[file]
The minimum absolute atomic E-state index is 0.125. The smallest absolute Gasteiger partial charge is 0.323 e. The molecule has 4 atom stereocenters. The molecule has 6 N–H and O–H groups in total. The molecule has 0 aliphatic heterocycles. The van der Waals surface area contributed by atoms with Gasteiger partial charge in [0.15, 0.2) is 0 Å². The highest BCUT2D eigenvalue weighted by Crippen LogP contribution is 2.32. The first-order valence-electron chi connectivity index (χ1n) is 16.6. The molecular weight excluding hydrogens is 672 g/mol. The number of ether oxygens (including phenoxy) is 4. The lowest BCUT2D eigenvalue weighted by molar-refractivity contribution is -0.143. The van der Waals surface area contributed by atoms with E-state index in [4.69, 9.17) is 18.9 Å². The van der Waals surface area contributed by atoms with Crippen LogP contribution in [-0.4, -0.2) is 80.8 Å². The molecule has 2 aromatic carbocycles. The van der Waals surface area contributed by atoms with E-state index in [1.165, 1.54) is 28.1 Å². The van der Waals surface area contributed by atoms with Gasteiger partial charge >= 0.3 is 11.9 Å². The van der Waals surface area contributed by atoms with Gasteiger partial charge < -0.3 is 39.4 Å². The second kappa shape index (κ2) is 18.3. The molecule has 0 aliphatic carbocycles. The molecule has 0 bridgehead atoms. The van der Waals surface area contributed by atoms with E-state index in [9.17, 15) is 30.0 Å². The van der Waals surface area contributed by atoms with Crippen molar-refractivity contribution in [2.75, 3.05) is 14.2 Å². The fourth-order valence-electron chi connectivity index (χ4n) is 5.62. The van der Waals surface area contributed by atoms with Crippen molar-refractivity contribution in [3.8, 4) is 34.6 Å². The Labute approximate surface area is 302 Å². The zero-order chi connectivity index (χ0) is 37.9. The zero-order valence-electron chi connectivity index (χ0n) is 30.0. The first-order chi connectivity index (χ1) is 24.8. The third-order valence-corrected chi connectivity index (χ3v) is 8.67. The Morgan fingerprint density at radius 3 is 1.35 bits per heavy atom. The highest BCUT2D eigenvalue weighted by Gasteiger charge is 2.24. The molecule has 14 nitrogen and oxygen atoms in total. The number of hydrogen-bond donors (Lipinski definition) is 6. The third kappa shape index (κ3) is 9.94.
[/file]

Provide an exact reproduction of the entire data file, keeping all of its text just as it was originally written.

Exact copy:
The minimum absolute atomic E-state index is 0.125. The smallest absolute Gasteiger partial charge is 0.323 e. The molecule has 4 atom stereocenters. The molecule has 6 N–H and O–H groups in total. The molecule has 0 aliphatic heterocycles. The van der Waals surface area contributed by atoms with Gasteiger partial charge in [0.15, 0.2) is 0 Å². The highest BCUT2D eigenvalue weighted by Crippen LogP contribution is 2.32. The first-order valence-electron chi connectivity index (χ1n) is 16.6. The molecular weight excluding hydrogens is 672 g/mol. The number of ether oxygens (including phenoxy) is 4. The lowest BCUT2D eigenvalue weighted by molar-refractivity contribution is -0.143. The van der Waals surface area contributed by atoms with E-state index in [4.69, 9.17) is 18.9 Å². The van der Waals surface area contributed by atoms with Crippen LogP contribution in [-0.4, -0.2) is 80.8 Å². The molecule has 2 aromatic carbocycles. The van der Waals surface area contributed by atoms with E-state index in [1.165, 1.54) is 28.1 Å². The van der Waals surface area contributed by atoms with Gasteiger partial charge >= 0.3 is 11.9 Å². The van der Waals surface area contributed by atoms with Gasteiger partial charge < -0.3 is 39.4 Å². The second kappa shape index (κ2) is 18.3. The molecule has 0 aliphatic carbocycles. The molecule has 0 bridgehead atoms. The van der Waals surface area contributed by atoms with E-state index in [9.17, 15) is 30.0 Å². The van der Waals surface area contributed by atoms with Crippen molar-refractivity contribution in [2.75, 3.05) is 14.2 Å². The fourth-order valence-electron chi connectivity index (χ4n) is 5.62. The van der Waals surface area contributed by atoms with Crippen molar-refractivity contribution in [3.8, 4) is 34.6 Å². The Labute approximate surface area is 302 Å². The zero-order chi connectivity index (χ0) is 37.9. The zero-order valence-electron chi connectivity index (χ0n) is 30.0. The first-order chi connectivity index (χ1) is 24.8. The third-order valence-corrected chi connectivity index (χ3v) is 8.67. The Morgan fingerprint density at radius 3 is 1.35 bits per heavy atom. The highest BCUT2D eigenvalue weighted by Gasteiger charge is 2.24. The molecule has 14 nitrogen and oxygen atoms in total. The number of hydrogen-bond donors (Lipinski definition) is 6. The third kappa shape index (κ3) is 9.94.